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College of Human Ecology

4-H Military Partnerships Wins Excellence in Engagement Award

Wednesday, March 15, 2017

From the Center for Engagement and Community Development announcement:

Marlene VerBruggeFor more than 16 years, Kansas State University has led all other universities for the 4-H Military Partnership. This feat is made possible through the work of Project Director Marlene VerBrugge, research assistant professor in the School of Family Studies and Human Services. As a result of her efforts, the Center for Engagement and Community Development (CECD) has awarded VerBrugge with the Excellence in Engagement Award.

The 4-H Military Partnership is representative of a national partnership between the U.S. Department of Agriculture (USDA) and the Land Grant University Cooperative Extension System with U.S. Air Force Child and Youth Programs, U.S. Army Child, Youth and School Services, U.S. Navy Child and Youth Programs and National Guard Child and Youth Programs.

Having been involved in 4-H herself, VerBrugge understood the impact this program could have on the lives of military youth, where change is constant. This engaged partnership allows participants to develop the skills necessary to adapt to these changes and lead productive lives.

To support the 4-H Military Partnership, VerBrugge brought together a group of Extension professionals in each of the 47 states where the program takes place. “These people have come together in an engaged community over the years, which wouldn’t have happened without this entire project,” said VerBrugge. “I think working with these Extension 4-H Military Liaisons and building that community of people that have a common goal of helping these families has been a highlight for me.”

One innovative result of this community was 4-H 101-The Basics of Starting 4-H Clubs, which has been widely used, even outside of the military project. This also led to the manual 4-H 201-Resources for Fostering, Enhancing, and Sustaining 4-H Clubs, as well as materials on everything from nutrition, service learning and fitness.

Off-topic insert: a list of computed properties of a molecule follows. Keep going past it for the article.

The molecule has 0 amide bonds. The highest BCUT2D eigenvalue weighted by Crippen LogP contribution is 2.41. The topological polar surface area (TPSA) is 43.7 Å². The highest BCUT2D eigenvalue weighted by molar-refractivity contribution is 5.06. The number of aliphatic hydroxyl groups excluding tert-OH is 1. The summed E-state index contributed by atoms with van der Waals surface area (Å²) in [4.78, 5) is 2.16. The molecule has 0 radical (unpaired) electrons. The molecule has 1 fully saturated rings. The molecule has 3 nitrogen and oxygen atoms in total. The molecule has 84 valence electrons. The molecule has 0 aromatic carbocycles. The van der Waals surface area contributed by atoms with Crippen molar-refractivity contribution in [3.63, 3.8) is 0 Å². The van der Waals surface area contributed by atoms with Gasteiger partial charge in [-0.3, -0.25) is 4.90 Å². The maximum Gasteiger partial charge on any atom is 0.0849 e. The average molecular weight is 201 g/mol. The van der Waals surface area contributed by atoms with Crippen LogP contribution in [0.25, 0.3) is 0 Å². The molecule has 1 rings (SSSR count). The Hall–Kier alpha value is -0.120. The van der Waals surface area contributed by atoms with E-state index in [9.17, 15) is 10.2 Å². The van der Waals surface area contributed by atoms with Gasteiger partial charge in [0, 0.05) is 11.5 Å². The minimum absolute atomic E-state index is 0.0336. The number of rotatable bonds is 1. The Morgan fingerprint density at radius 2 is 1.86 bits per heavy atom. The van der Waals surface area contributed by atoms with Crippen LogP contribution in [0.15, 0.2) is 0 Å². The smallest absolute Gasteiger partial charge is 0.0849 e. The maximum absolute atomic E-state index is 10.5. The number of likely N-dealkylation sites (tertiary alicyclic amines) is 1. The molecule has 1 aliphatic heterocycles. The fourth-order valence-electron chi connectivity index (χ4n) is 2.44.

Programs in each state can vary based on the needs of the youth. In Nebraska, programs such as STEM Dissection Days and Animals Inside and Out gave youth a new look into the field of animal science. Florida has begun implementing financial knowledge and awareness programs. Guam’s program develops responsible citizens through a community gardening program. The effects are far reaching. In 2016 alone, over 50,000 military youth participated in 4-H.

Her hard work has not gone unnoticed. “Marlene is the catalyst that drives the military partnerships and all the subsequent work completed in its name,” wrote Debra A. Willey, Chief of USAF Child and Youth Programs. “Her excellence extends beyond the Manhattan community and the state, and indeed has far reaching impact worldwide.”

For VerBrugge, knowing she has made a difference in the lives of military youth is its own reward. “Helping these military families as they have dealt with a lot of stressors over the years has been the most rewarding part,” said VerBrugge.

This article was posted on Wednesday, March 15, 2017, and is filed under College News, Family Studies & Human Services.